I was never a great fan of Wet Wet Wet but there was no doubt that whatever your thought of the band, Marti Pellow had a great voice. He still does, and it’s matured and increased in character in the intervening years – there’s a lot more gravel now, but that’s no bad thing.
Between The Covers is, as you might imagine, Marti Pellow singing other people’s songs. It’s an eclectic selection – Neil Young and Genesis to The Pretenders – and the problem with this album is not the way Pellow sings but the fact that he seems to think all the songs can benefit from the same treatment. Sleeve notes indicate that he’s chosen them on the basis that they are the songs “we all mess about with at sound check and in private moments backstage”. I fear “mess about” is all too apt.
I can just about cope with Neil Young’s A Lot Of Love and Paul Weller’s Brand New Start being given the glossy, big production treatment. But Fire and Rain? James Taylor‘s most affecting song starts quietly enough, but with the first chorus a backing group kicks in and the result, frankly, is appalling. You have to wonder at the taste of someone who treats this song as a vehicle for flashy vocal histrionics.
Leonard Cohen‘s famous wrist-slitter Suzanne gets slightly better treatment – at least he doesn’t try to make it upbeat – but again the backing vocals jar.
I don’t remember the Genesis song Follow You Follow Me (I wasn’t a great fan of them either) but this version is a pleasant but unmemorable ballad that wouldn’t have been out of place in the days when Wet Wet Wet were producing hit singles by the bucketload.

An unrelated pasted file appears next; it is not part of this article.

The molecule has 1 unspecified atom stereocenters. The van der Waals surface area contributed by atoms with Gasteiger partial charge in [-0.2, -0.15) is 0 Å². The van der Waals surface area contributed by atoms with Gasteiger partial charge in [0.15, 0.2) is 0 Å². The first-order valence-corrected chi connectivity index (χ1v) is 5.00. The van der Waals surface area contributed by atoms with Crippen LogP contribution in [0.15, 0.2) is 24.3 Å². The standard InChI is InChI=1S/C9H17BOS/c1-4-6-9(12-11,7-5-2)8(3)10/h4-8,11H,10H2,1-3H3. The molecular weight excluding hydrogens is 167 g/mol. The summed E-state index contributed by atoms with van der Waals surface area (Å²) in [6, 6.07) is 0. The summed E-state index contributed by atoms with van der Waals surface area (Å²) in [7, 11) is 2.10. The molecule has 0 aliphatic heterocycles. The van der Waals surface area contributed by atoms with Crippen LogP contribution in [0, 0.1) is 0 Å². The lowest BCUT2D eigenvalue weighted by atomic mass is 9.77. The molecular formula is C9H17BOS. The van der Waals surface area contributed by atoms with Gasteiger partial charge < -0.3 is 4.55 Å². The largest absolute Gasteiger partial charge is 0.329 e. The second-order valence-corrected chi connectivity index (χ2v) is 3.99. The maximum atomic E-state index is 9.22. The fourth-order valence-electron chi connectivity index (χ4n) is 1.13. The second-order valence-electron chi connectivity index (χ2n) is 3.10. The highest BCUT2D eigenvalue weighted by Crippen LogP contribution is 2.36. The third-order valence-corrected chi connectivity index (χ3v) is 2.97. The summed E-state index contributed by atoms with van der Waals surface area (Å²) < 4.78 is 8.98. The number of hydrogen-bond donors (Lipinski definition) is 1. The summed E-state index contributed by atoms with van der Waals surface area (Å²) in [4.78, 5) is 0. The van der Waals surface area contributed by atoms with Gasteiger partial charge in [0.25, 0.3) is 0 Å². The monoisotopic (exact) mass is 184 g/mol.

And that really goes for the rest of the album too – it all sounds the same, regardless of the origin of the material. It’s glossy, glitzy, impeccably played and sung, and very, very dull.
OK, that’s not quite fair. Mary Jane’s Last Dance (Tom Petty and the Heartbreakers) is quite good fun and some harsh synths give it a hint of an edge. The Beatles classic Don’t Let Me Down is also not bad, though one wonders if Pellow was consciously trying to achieve a Lennon-esqe nasality.
The last track is the best on the album – but it isn’t a cover. Hard To Cry is a ’50s style soul ballad with some mellow twanging guitars, taken from his debut solo album Smile. There’s obviously a soul singer in there trying to escape and if he’d just give up the over-the-top production, it could emerge.
Who will buy this album? All those who were screaming teenage girls in the heyday of Wet Wet Wet, one assumes.